Men's Lightweight Crew

 
December 19, 2007

What to Expect at MIT

Dec. 19, 2007

Most student /athletes interested in crew at MIT have very similar questions and concerns. Below is a list of common questions that we hope will be helpful in a general way. We encourage you to contact us directly with specific questions or clarifications.

- What does it take to get admitted to MIT?

- MIT is known for math and science. Can I study Business or other majors?

- How can I afford the cost of an MIT education?

- Doesn't MIT just have a bunch of nerds?

- What does it take to make the team?

- Will I have enough time to compete and take care of my academic responsibilities?

- What does MIT offer that is so unique?

- Why should I go to MIT?

 

What does it take to get admitted to MIT?
Many questions can be answered at the FAQ page of admissions and by the data collected by the Office of the Provost on the class that entered in the fall of 2007.

In short, successful lightweight men's applicants are well rounded, successful and driven students. Successful candidates generally have A's and B's for grades, (mostly A's in Science and Math); SAT scores of 700 or higher in Math and Writing and/or a composite ACT score of 30 or more. The guys interested in business, generally have similar performance in math and science as those athletes interested in engineering and science.

Is MIT only about math and science?
MIT has a strong science and math orientation but also offers majors in 35 fields, including business/management, economics, history, literature, music, theater arts and many more majors. And while MIT is ranked first in the country in more fields within engineering and undergraduate business than any other school in the country, it is also ranked #1 yet again among graduate schools. Special Reports and a background of MIT can be found at http://web.mit.edu/newsoffice/reports.html.

The undergraduate program in management science at the Sloan School of Management (http://mitsloan.mit.edu/undergrad/) ranked second this year in U.S. News and World Report's ranking of American undergraduate business programs (maintaining its position for seven years running). The program is very entrepreneurial - if you think you'd like to start a business or become a leader we encourage you to look deeper into this program. Unlike other undergraduate programs, when you study at the Sloan School you remain an MIT undergrad - you aren't pushed off to a separate school from your peers. This goes for all areas of study at MIT. This approach helps you take full advantage of your college education - you won't have to avoid certain class times to row at MIT and you can also avail yourself of all the social and extra-curricular opportunities available here.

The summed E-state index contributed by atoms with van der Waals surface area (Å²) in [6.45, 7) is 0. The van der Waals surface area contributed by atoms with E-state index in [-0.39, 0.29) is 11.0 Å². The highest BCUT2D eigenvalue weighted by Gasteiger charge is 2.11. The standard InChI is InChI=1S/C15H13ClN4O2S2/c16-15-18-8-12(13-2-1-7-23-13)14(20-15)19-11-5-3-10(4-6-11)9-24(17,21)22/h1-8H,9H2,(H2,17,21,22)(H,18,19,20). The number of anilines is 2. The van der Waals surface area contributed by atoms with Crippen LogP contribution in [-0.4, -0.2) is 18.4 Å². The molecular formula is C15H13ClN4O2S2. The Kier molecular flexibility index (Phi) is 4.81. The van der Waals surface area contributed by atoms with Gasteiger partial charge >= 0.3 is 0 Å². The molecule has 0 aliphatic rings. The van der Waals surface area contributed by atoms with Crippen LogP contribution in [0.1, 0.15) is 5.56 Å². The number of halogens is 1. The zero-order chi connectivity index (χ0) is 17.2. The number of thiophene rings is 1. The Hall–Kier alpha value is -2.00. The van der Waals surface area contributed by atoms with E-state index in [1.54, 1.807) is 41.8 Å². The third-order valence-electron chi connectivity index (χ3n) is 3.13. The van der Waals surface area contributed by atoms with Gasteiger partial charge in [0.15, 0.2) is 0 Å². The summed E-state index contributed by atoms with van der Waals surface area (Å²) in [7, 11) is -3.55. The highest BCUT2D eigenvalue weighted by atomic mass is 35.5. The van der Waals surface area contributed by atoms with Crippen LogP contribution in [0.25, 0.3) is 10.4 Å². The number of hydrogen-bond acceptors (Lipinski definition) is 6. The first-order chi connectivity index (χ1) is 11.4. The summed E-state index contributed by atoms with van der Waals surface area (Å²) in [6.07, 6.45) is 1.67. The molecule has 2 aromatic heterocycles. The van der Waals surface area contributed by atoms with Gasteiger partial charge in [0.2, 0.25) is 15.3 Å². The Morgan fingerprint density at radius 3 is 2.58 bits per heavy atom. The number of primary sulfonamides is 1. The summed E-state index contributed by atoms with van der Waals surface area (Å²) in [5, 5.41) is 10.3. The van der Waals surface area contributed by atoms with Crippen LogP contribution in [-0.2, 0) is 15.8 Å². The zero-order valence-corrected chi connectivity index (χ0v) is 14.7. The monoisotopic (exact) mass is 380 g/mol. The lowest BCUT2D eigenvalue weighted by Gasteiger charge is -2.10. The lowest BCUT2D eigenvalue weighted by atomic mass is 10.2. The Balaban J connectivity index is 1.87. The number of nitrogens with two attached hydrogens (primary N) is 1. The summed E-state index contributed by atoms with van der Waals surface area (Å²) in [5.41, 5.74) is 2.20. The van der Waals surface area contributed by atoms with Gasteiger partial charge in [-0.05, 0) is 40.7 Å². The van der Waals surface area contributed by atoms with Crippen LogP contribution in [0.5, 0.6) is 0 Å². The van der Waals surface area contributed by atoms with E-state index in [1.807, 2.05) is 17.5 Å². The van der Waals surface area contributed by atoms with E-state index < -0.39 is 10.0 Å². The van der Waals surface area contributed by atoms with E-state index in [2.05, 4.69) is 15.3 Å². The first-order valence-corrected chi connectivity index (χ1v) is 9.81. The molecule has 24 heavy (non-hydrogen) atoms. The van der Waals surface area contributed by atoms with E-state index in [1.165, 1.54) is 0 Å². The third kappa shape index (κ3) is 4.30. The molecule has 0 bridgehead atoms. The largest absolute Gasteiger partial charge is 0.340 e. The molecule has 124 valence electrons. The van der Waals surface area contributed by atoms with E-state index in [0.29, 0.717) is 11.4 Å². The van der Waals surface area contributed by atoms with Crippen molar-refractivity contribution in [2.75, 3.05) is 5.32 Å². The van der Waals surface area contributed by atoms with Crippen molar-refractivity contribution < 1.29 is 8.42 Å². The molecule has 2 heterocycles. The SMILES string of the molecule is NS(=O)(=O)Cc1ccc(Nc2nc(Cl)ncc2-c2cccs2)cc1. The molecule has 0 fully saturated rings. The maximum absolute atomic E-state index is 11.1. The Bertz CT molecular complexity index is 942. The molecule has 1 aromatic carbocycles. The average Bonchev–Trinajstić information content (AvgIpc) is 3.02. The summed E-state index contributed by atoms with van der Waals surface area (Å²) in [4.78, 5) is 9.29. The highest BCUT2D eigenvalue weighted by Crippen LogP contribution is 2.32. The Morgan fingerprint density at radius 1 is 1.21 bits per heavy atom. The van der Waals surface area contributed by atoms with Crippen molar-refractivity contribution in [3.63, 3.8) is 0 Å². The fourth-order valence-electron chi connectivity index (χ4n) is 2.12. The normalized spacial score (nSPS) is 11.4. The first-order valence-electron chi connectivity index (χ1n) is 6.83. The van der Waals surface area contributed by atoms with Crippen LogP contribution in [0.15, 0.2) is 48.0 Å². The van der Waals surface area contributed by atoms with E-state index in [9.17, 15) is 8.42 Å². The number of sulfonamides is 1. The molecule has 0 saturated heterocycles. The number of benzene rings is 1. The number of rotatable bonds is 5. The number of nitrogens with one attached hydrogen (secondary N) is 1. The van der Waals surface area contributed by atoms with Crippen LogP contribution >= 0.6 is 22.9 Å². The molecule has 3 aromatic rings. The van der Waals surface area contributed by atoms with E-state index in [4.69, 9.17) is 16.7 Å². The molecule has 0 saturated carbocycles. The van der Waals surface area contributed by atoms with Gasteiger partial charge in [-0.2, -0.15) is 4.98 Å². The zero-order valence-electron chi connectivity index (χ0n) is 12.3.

Graduates of the program move into positions on Wall Street as well and also pursue opportunities in web-based commerce, financial engineering, market analysis, and software development. Approximately 150 start up companies are formed every year by our alumni - many of which are born through the friendships and connections established at MIT.

The lightweight men's team is comprised of guys who fully avail themselves of the opportunities at MIT. Our current roster includes athletes majoring in a variety of fields including mechanical engineering, music, fluid dynamics, biology, "aero-astro", planetary science, and business. The list of athletes with minors and specific areas of study is quite extensive.

How can I afford the cost of an MIT education?
Tuition for 2007-2008 is set at $34,986, with the full cost of tuition, fees, room and board costing $45,386. MIT's admission is "need blind" with most applicants receiving over 50% aid for their tuition and fees. The approach of our financial aid office is that if you are great enough to be admitted to MIT, we will do our best to get you here. We often find our top prospects are looking for competitive financial aid - many are surprised to see how serious we are about making MIT their #1 choice financially. While we do not offer scholarships, we back up our commitment to those who are admitted.

Means of offsetting the cost of an MIT education can be found in the numerous internships and research opportunities on campus. The Undergraduate Research Opportunities Program (UROP) is a highly successful program that gives students the opportunity for excellent research while getting paid for it. Also, summer employment through MIT is an excellent source of employment for rowers within their field. Salaries can be up to $10,000 and sometimes include a stipend for housing. There are considerable summer rowing opportunities in Boston which our athletes take advantage of while earning summer cash. When you graduate from MIT, your starting salary often makes the cost of the MIT education a bargain in the long run. Additional information can be found at the Career Services Office.